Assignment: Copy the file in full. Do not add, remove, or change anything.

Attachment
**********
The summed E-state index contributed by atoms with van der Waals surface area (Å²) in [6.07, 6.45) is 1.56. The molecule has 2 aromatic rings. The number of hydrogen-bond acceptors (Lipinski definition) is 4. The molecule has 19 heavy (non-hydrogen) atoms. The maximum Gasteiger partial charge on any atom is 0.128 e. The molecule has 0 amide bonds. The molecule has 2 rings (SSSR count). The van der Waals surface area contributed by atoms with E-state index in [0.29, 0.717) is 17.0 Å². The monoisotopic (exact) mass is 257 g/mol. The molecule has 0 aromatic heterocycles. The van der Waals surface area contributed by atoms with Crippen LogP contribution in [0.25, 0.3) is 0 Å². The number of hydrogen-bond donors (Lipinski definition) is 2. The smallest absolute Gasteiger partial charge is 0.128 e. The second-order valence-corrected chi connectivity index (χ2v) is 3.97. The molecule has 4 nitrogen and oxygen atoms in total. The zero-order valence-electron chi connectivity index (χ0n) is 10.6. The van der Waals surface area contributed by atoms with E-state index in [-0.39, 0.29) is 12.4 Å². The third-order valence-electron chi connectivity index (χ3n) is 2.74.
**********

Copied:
The summed E-state index contributed by atoms with van der Waals surface area (Å²) in [6.07, 6.45) is 1.56. The molecule has 2 aromatic rings. The number of hydrogen-bond acceptors (Lipinski definition) is 4. The molecule has 19 heavy (non-hydrogen) atoms. The maximum Gasteiger partial charge on any atom is 0.128 e. The molecule has 0 amide bonds. The molecule has 2 rings (SSSR count). The van der Waals surface area contributed by atoms with E-state index in [0.29, 0.717) is 17.0 Å². The monoisotopic (exact) mass is 257 g/mol. The molecule has 0 aromatic heterocycles. The van der Waals surface area contributed by atoms with Crippen LogP contribution in [0.25, 0.3) is 0 Å². The number of hydrogen-bond donors (Lipinski definition) is 2. The smallest absolute Gasteiger partial charge is 0.128 e. The second-order valence-corrected chi connectivity index (χ2v) is 3.97. The molecule has 4 nitrogen and oxygen atoms in total. The zero-order valence-electron chi connectivity index (χ0n) is 10.6. The van der Waals surface area contributed by atoms with E-state index in [-0.39, 0.29) is 12.4 Å². The third-order valence-electron chi connectivity index (χ3n) is 2.74.